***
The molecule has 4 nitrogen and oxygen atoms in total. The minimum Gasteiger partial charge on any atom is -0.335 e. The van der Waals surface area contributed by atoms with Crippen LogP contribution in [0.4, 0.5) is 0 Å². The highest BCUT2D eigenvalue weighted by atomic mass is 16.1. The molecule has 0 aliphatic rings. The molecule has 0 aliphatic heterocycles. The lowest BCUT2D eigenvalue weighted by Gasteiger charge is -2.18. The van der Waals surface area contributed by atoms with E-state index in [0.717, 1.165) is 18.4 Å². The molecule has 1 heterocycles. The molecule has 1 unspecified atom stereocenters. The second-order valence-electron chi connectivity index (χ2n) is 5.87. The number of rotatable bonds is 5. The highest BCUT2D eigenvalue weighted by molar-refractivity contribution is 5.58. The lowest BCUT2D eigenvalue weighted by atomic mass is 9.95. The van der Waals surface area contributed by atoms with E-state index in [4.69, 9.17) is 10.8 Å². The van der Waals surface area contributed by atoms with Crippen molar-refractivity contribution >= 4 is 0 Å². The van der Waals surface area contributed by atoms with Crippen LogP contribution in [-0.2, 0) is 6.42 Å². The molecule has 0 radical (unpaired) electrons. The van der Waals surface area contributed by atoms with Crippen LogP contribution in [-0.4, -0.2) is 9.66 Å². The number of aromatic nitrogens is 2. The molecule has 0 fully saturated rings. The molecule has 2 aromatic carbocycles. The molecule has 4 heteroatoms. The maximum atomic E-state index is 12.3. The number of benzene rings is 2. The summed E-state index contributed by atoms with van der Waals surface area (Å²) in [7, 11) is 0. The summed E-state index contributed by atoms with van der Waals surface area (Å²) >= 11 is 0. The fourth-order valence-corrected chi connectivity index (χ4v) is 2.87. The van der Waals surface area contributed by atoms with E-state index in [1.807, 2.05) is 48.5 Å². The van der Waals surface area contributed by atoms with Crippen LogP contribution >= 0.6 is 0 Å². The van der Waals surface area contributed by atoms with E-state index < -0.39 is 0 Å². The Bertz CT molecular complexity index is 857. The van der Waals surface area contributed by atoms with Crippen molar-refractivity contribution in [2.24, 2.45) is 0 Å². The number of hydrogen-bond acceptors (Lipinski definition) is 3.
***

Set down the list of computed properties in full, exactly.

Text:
The molecule has 4 nitrogen and oxygen atoms in total. The minimum Gasteiger partial charge on any atom is -0.335 e. The van der Waals surface area contributed by atoms with Crippen LogP contribution in [0.4, 0.5) is 0 Å². The highest BCUT2D eigenvalue weighted by atomic mass is 16.1. The molecule has 0 aliphatic rings. The molecule has 0 aliphatic heterocycles. The lowest BCUT2D eigenvalue weighted by Gasteiger charge is -2.18. The van der Waals surface area contributed by atoms with E-state index in [0.717, 1.165) is 18.4 Å². The molecule has 1 heterocycles. The molecule has 1 unspecified atom stereocenters. The second-order valence-electron chi connectivity index (χ2n) is 5.87. The number of rotatable bonds is 5. The highest BCUT2D eigenvalue weighted by molar-refractivity contribution is 5.58. The lowest BCUT2D eigenvalue weighted by atomic mass is 9.95. The van der Waals surface area contributed by atoms with E-state index in [4.69, 9.17) is 10.8 Å². The van der Waals surface area contributed by atoms with Crippen molar-refractivity contribution >= 4 is 0 Å². The van der Waals surface area contributed by atoms with Crippen LogP contribution in [-0.2, 0) is 6.42 Å². The molecule has 0 radical (unpaired) electrons. The van der Waals surface area contributed by atoms with Crippen LogP contribution in [-0.4, -0.2) is 9.66 Å². The number of aromatic nitrogens is 2. The molecule has 0 fully saturated rings. The molecule has 2 aromatic carbocycles. The molecule has 4 heteroatoms. The maximum atomic E-state index is 12.3. The number of benzene rings is 2. The summed E-state index contributed by atoms with van der Waals surface area (Å²) in [7, 11) is 0. The summed E-state index contributed by atoms with van der Waals surface area (Å²) >= 11 is 0. The fourth-order valence-corrected chi connectivity index (χ4v) is 2.87. The van der Waals surface area contributed by atoms with E-state index in [1.807, 2.05) is 48.5 Å². The van der Waals surface area contributed by atoms with Crippen LogP contribution >= 0.6 is 0 Å². The van der Waals surface area contributed by atoms with E-state index < -0.39 is 0 Å². The Bertz CT molecular complexity index is 857. The van der Waals surface area contributed by atoms with Crippen molar-refractivity contribution in [2.24, 2.45) is 0 Å². The number of hydrogen-bond acceptors (Lipinski definition) is 3.